have been a more decisive influence, pointing out the possibility of creating huge non-linear
data-architectures.

Detail of the first Pontine Plain land reclamation attempted by Pope Pio VI
(highlighted in pale brown) as represented in an historical map of XVIII Century.
All the coastal area, called into the map ”Macchia di Cisterna – Macchia di Terracina”,
was left untouched as an uninhabited huge area made of swamp, marsh and forest.

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Virtual museum instances
Virtual visits to existent museums is one of the broadest diffused utilisations of “Marketing
Museums” instances. The most famous example is offered by the Louvre museum, that on a
specific webpage named “Virtual Tours” proposes 10 virtual visits to thematic expositions
(http://www.louvre.fr/llv/musee/visite_virtuelle.jsp). These are not detailed, nor exhaustive, but
consist only of a limited landscape of the art gallery and some selected panoramic views and
the purpose it is clearly intended to induce the public to come and visit the museum on its
reality.

Louvre museum Virtual Tour access web page

Among the best instances of “Virtual Integrated Museums” the utilisation of a Virtual
Architecture could be a manner to emphasize particular aspects of an existing monumental
artefact on a parallel way for a better recognition. In this way the planning of the virtual
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representation is particularly cured on the spatial representation of the object. This concept
could be expanded with the instance offered by the virtual project for the Cappella degli
Scrovegni of Padova (http://www.aracnet.it/SitoScrovegni/Obiettivi%20del%20sito.htm), the
masterpiece of Italian painter Giotto. The project, elaborated by the Settore Cultura of
Padova Municipality with the consultancy of the prof. Ivo Mattozzi, has the purpose to
facilitate the visit of the Monument and its fruition to the observer (Comune di Padova, 2007).
The perilous conditions of the monument and the conservation works in progress, prevent an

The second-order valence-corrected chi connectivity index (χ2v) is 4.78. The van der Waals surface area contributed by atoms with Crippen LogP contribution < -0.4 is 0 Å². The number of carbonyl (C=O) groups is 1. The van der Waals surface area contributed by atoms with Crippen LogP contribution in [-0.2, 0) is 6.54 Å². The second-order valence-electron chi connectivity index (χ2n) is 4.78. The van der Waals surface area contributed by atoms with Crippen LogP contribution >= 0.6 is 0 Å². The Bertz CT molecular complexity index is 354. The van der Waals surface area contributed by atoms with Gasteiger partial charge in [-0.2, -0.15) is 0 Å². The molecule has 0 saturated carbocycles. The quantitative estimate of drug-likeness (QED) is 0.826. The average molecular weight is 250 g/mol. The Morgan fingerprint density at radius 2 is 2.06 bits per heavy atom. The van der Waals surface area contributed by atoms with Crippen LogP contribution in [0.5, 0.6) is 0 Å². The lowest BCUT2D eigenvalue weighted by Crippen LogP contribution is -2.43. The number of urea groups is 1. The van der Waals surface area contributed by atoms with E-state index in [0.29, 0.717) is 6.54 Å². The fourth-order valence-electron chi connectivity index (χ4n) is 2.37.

harmonic and homogeneous point of view and a global acknowledgement for the observer. In
this way an underground virtual exhibition will be realised to ensure both a passive and an
interactive fruition thanks to seven didactic and multimedia tools and recreated virtual spaces
as for the Laboratory of the Artist and the House of Ann. This interactive project is aimed at
introducing, informing and contest-rendering the event of the visit to the Monument along a
path of multi-factorial growing intensity, broken into three topical moments: the immersion,
the expectation, the visit itself. The planning of the exhibition spaces is performed utilising
spatial algorithms to mark the “virtual territory” for each multimedia tool and the related stop
areas where the public attention is supposed to increase during the visit.

The visitor interactive strategy of Cappella degli Scrovegni virtual project

A particular utilisation kind of “Virtual Integrated Museums”, half way between marketing and
learning museum is offered by the instance of the Oriental Institute of the University of
Chicago (http://oi.uchicago.edu/museum/virtual/). The initial impetus for developing the
Virtual Museum on the World-Wide Web (WWW) was the imminent closing of the Oriental
Institute Museum during its renovation and construction project. In this case the re-installed
galleries would have not followed the Museum's previous exhibition arrangement. So the
Museum staff decided to record the actual collections with panoramic movies prior to the start
of the renovation project and once again after the galleries would have been re-installed,
because of the great historical value for the Institute. This would have also provided future
visitors a chance to see how the Museum was originally conceived, and to evaluate the new
gallery exhibitions in light of the previous design (Wilson K. et Alii, 2007).
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The Homepage of the Oriental Institute Virtual Museum

The operative realisation of the Oriental Institute Virtual Museum, was broken down into three
phases:
1) The planning, setup, and shooting of the still (film or digital) photographs that where
used to produce the movies.
2) The computer processing of the digital photographs, described above, with virtualreality tools software to produce the panoramic movie files.
3) The construction of the HyperText Markup Language (HTML) documents which
composed the overall structure of the Virtual Museum, which included the actual text
descriptions of the Museum and artefacts exhibitions and links to image files as well
as to the panoramic movies.
Several methods for navigating through the Virtual Museum were developed, each offering a
different approach:


A text-based, Regional and Topical structure.



A graphics-based, Museum Floor Plan structure.



A graphics-based, gallery/alcove "thumbnail" image structure.

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The results of this realisation are remarkable, and in particular if compared to the easiness of
the technical achievement and the low entity of the sustained costs (these will be related into